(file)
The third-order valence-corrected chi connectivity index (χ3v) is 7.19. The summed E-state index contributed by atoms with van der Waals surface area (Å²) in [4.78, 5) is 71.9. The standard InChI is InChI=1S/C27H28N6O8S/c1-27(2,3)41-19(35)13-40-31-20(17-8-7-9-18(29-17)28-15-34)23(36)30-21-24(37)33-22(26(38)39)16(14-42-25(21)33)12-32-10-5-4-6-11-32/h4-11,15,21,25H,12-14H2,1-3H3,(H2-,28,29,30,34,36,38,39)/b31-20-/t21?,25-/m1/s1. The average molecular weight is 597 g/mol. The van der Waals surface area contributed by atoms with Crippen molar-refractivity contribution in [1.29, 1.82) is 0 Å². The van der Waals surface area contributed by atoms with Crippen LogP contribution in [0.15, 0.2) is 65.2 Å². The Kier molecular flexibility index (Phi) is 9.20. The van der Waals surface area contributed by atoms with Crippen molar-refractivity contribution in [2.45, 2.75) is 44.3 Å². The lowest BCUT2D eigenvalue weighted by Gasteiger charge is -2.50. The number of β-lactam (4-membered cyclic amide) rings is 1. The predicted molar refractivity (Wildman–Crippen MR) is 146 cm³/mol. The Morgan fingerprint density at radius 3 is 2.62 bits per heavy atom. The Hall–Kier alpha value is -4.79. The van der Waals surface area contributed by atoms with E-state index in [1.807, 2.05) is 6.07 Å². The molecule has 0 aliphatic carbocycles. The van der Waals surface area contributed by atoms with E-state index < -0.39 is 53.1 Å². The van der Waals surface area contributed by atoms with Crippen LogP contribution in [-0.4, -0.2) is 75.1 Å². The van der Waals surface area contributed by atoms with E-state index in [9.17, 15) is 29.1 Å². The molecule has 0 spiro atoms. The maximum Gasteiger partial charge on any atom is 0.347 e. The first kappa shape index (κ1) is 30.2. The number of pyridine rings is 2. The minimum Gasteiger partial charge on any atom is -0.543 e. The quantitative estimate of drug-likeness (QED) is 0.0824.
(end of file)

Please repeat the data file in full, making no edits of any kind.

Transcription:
The third-order valence-corrected chi connectivity index (χ3v) is 7.19. The summed E-state index contributed by atoms with van der Waals surface area (Å²) in [4.78, 5) is 71.9. The standard InChI is InChI=1S/C27H28N6O8S/c1-27(2,3)41-19(35)13-40-31-20(17-8-7-9-18(29-17)28-15-34)23(36)30-21-24(37)33-22(26(38)39)16(14-42-25(21)33)12-32-10-5-4-6-11-32/h4-11,15,21,25H,12-14H2,1-3H3,(H2-,28,29,30,34,36,38,39)/b31-20-/t21?,25-/m1/s1. The average molecular weight is 597 g/mol. The van der Waals surface area contributed by atoms with Crippen molar-refractivity contribution in [1.29, 1.82) is 0 Å². The van der Waals surface area contributed by atoms with Crippen LogP contribution in [0.15, 0.2) is 65.2 Å². The Kier molecular flexibility index (Phi) is 9.20. The van der Waals surface area contributed by atoms with Crippen molar-refractivity contribution in [2.45, 2.75) is 44.3 Å². The lowest BCUT2D eigenvalue weighted by Gasteiger charge is -2.50. The number of β-lactam (4-membered cyclic amide) rings is 1. The predicted molar refractivity (Wildman–Crippen MR) is 146 cm³/mol. The Morgan fingerprint density at radius 3 is 2.62 bits per heavy atom. The Hall–Kier alpha value is -4.79. The van der Waals surface area contributed by atoms with E-state index in [1.807, 2.05) is 6.07 Å². The molecule has 0 aliphatic carbocycles. The van der Waals surface area contributed by atoms with E-state index < -0.39 is 53.1 Å². The van der Waals surface area contributed by atoms with Crippen LogP contribution in [-0.4, -0.2) is 75.1 Å². The van der Waals surface area contributed by atoms with E-state index in [9.17, 15) is 29.1 Å². The molecule has 0 spiro atoms. The maximum Gasteiger partial charge on any atom is 0.347 e. The first kappa shape index (κ1) is 30.2. The number of pyridine rings is 2. The minimum Gasteiger partial charge on any atom is -0.543 e. The quantitative estimate of drug-likeness (QED) is 0.0824.